The physical appearance of the School of Engineering has changed dramatically as well. Thanks to generous alumni and friends of Vanderbilt who heard and answered the call for upgraded facilities, Featheringill Hall – the flagship building of the School of Engineering together with Jacobs Hall – was completed in 2002. It was the first engineering building to be added to the campus since the early 1970s and provided an immediate boost to faculty and student recruiting.

During Galloway's tenure as dean, Engineering has undergone a significant physical expansion, including acquiring space on 16th Avenue South for the Institute for Software Integrated Systems. (Steve Green/Vanderbilt)


More recently, the university acquired space on Music Row at 16th Avenue South that is now home to the Institute for Software Integrated Systems, one of several centers and institutes under the School of Engineering aegis. The newest effort, the Vanderbilt Initiative for Surgery and Engineering, continues an evolving partnership with Vanderbilt University Medical Center. “It will be a fantastic thing for Vanderbilt,” Galloway said.

But he remains hesitant to pick out particular centers or programs for mention. “You can’t have a favorite child,” he cautioned. In a smaller school, there aren’t as many focus areas, Galloway explained, “but in the areas where we have focused, we’re always one of the best, if not the best, and we’ve had great faculty hires in every department.”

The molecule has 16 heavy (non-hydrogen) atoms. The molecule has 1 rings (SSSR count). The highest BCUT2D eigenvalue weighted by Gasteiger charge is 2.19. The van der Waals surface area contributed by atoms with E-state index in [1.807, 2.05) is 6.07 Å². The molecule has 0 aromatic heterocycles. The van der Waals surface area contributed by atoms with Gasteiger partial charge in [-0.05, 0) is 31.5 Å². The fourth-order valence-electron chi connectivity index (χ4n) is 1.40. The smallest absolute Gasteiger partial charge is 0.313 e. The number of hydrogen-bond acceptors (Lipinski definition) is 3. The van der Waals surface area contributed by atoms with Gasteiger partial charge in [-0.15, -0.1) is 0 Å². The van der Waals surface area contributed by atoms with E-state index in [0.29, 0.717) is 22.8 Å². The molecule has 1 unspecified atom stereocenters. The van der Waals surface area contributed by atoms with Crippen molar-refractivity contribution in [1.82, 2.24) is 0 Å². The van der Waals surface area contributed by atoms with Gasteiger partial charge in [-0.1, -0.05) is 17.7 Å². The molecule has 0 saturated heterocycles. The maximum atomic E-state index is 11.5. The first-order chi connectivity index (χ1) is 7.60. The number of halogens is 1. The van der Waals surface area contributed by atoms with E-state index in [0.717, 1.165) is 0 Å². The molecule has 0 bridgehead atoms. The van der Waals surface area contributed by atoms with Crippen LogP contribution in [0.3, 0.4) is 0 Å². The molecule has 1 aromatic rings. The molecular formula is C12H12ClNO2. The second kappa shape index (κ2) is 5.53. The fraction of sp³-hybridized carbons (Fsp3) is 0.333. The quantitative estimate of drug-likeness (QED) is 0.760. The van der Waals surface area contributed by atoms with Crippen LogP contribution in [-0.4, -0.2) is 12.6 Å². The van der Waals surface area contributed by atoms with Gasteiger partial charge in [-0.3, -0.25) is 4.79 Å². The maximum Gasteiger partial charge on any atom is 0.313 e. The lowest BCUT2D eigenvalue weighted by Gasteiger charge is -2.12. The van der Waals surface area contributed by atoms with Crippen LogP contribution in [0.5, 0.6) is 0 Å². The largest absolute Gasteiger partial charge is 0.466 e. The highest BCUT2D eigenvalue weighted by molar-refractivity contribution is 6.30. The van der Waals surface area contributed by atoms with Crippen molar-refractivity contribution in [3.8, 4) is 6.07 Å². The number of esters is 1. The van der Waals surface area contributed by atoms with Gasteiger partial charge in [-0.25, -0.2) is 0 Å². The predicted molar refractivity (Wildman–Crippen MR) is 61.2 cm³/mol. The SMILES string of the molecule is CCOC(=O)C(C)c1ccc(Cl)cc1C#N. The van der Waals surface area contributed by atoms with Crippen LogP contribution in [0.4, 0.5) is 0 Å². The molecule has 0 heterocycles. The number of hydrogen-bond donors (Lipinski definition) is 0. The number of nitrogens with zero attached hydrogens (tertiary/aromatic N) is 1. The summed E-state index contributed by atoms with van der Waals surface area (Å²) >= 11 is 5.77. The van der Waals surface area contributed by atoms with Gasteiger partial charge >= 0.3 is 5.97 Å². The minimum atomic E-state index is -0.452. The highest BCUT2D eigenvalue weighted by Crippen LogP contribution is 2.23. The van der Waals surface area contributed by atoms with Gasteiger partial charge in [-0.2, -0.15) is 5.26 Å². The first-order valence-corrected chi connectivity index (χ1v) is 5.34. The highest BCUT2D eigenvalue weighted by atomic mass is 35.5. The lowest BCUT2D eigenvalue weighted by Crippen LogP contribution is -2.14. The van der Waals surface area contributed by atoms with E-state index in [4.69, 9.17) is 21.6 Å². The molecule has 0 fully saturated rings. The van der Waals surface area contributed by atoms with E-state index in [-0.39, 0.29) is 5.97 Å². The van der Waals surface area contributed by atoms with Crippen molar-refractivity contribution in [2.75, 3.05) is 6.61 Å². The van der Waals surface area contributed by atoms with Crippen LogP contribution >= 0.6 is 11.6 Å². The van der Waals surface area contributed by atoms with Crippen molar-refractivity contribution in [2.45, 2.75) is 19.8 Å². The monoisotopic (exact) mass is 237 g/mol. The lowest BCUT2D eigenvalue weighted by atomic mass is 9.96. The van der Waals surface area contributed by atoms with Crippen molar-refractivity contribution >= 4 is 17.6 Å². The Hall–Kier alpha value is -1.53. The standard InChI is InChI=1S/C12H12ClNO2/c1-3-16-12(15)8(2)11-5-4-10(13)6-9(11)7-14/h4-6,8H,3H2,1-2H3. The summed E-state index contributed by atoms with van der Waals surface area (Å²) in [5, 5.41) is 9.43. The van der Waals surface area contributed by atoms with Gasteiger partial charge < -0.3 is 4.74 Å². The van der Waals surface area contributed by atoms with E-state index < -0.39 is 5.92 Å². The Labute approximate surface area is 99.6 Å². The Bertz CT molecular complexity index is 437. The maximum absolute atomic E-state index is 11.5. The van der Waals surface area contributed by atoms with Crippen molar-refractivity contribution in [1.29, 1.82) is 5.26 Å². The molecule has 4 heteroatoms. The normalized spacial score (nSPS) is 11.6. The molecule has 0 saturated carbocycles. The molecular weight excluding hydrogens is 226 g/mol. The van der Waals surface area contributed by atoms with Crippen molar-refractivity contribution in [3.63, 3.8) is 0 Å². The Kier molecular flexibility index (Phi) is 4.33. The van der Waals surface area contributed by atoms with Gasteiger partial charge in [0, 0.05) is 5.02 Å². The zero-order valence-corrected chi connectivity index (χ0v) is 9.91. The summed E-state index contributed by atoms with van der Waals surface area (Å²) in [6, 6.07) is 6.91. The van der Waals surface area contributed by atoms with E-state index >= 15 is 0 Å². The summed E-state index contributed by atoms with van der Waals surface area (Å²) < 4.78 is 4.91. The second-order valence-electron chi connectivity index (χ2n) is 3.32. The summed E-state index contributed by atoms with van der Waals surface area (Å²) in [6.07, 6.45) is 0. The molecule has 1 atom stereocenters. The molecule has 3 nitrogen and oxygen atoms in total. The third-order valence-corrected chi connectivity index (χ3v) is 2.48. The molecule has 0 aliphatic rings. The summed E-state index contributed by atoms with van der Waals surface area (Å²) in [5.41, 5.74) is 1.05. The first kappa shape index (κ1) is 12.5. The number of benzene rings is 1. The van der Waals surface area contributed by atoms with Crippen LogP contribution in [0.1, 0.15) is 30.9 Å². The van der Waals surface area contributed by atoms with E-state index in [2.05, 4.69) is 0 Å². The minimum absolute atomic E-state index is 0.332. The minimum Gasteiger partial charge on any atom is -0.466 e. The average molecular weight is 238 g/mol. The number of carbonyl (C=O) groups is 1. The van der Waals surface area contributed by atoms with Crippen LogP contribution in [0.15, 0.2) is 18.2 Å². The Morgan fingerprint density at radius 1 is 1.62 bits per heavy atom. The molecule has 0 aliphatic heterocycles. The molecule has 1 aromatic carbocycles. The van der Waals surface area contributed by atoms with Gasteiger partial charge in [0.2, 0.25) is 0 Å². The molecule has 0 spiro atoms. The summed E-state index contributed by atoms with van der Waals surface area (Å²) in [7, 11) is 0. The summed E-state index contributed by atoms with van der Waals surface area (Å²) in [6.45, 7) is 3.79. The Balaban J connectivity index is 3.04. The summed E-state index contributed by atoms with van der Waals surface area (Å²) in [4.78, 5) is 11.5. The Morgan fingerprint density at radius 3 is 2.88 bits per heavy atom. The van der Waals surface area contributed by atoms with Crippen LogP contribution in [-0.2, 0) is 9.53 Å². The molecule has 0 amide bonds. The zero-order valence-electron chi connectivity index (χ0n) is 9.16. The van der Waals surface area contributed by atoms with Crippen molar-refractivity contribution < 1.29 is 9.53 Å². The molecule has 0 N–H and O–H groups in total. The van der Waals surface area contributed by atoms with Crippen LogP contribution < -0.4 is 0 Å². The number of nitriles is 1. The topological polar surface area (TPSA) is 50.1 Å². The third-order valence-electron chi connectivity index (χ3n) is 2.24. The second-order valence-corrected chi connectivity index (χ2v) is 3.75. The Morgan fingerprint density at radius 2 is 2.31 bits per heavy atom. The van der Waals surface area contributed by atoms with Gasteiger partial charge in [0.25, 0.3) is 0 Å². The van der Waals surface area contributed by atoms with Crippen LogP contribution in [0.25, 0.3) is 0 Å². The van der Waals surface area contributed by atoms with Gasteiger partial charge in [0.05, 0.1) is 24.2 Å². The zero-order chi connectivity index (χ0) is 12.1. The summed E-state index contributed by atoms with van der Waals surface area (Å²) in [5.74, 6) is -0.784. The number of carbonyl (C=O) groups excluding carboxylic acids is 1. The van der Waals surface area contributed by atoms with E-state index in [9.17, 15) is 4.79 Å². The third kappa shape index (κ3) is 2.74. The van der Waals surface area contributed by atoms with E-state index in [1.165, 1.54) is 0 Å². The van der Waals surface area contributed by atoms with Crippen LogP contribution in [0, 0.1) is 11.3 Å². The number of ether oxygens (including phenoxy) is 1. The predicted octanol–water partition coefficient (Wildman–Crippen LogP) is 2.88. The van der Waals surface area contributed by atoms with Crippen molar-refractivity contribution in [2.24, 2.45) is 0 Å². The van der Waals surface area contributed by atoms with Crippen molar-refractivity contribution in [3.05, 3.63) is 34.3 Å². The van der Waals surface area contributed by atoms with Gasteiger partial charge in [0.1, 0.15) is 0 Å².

Some of those hires have been fueled by the generous funding of 12 endowed chairs, which are vital to recruiting top faculty, according to Galloway. Eleven of those were awarded within the past 10 years.

Despite many successes, challenges remain. “The faculty needs to grow in size, and research programs need more space in which to grow,” he said. “That means we need more money. But it’s always about people, space and money.”

While at Vanderbilt, Galloway has been a national leader and advocate before Congress for engineering and science education. This year, his contributions led to his induction into the Academy of Fellows of the American Society for Engineering Education. He is the immediate past chair of the ASEE Engineering Deans Council and has served on the ASEE board of directors.  He is currently a candidate to become president-elect of the ASEE.

The reputation of the School of Engineering has grown markedly during Galloway’s tenure, not in small part due to his national leadership and visibility. While there are a number of markers of success, U.S. News & World Report’s annual ranking of undergraduate programs has Vanderbilt tied at the No. 34 spot, having ranked in the 50s not so many years ago, according to Overholser. The same is true for graduate programs in engineering, where Vanderbilt is tied for 37th with Rensselaer Polytechnic Institute.

More notably, when comparing engineering schools based on size, Vanderbilt is now ranked closely with peer schools that have small, academically rigorous engineering programs, such as Cal Tech, Duke, Harvard, Washington University at St. Louis, Yale and Brown.

“We’d like to be in the top 10, but we’ll never be big enough. Size matters in these rankings. But if you look at the size of our student body and the dollars expended per faculty member, we’re darn good,” Galloway said.

Galloway said he is most proud of the quality and diversity of students at the School of Engineering, where women comprise 34 percent of the current student body. (Daniel Dubois/Vanderbilt)